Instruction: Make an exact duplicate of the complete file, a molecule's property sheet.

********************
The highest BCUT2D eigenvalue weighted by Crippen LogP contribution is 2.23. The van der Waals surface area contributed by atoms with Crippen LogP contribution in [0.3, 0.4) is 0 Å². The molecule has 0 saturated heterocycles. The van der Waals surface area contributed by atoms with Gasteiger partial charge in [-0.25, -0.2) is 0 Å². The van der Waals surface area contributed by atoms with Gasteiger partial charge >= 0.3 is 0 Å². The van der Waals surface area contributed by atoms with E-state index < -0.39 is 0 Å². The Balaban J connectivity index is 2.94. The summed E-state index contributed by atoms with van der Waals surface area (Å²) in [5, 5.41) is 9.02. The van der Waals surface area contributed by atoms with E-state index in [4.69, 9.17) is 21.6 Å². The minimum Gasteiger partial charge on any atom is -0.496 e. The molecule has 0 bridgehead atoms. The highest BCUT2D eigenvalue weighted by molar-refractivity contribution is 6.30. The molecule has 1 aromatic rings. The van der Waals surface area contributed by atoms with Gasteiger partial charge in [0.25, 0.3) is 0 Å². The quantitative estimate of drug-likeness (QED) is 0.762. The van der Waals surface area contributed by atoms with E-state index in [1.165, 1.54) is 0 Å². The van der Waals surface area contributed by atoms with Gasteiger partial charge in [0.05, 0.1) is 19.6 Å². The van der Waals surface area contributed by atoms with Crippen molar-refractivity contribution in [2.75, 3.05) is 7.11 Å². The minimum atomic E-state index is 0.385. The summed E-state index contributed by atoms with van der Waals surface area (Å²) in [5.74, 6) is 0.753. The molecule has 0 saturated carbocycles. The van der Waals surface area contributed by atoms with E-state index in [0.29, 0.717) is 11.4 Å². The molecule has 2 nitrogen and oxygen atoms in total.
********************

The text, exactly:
The highest BCUT2D eigenvalue weighted by Crippen LogP contribution is 2.23. The van der Waals surface area contributed by atoms with Crippen LogP contribution in [0.3, 0.4) is 0 Å². The molecule has 0 saturated heterocycles. The van der Waals surface area contributed by atoms with Gasteiger partial charge in [-0.25, -0.2) is 0 Å². The van der Waals surface area contributed by atoms with Gasteiger partial charge >= 0.3 is 0 Å². The van der Waals surface area contributed by atoms with E-state index < -0.39 is 0 Å². The Balaban J connectivity index is 2.94. The summed E-state index contributed by atoms with van der Waals surface area (Å²) in [5, 5.41) is 9.02. The van der Waals surface area contributed by atoms with E-state index in [4.69, 9.17) is 21.6 Å². The minimum Gasteiger partial charge on any atom is -0.496 e. The molecule has 0 bridgehead atoms. The highest BCUT2D eigenvalue weighted by molar-refractivity contribution is 6.30. The molecule has 1 aromatic rings. The van der Waals surface area contributed by atoms with Gasteiger partial charge in [0.25, 0.3) is 0 Å². The quantitative estimate of drug-likeness (QED) is 0.762. The van der Waals surface area contributed by atoms with E-state index in [1.165, 1.54) is 0 Å². The van der Waals surface area contributed by atoms with Gasteiger partial charge in [0.05, 0.1) is 19.6 Å². The van der Waals surface area contributed by atoms with Crippen molar-refractivity contribution in [2.75, 3.05) is 7.11 Å². The minimum atomic E-state index is 0.385. The summed E-state index contributed by atoms with van der Waals surface area (Å²) in [5.74, 6) is 0.753. The molecule has 0 saturated carbocycles. The van der Waals surface area contributed by atoms with E-state index in [0.29, 0.717) is 11.4 Å². The molecule has 2 nitrogen and oxygen atoms in total.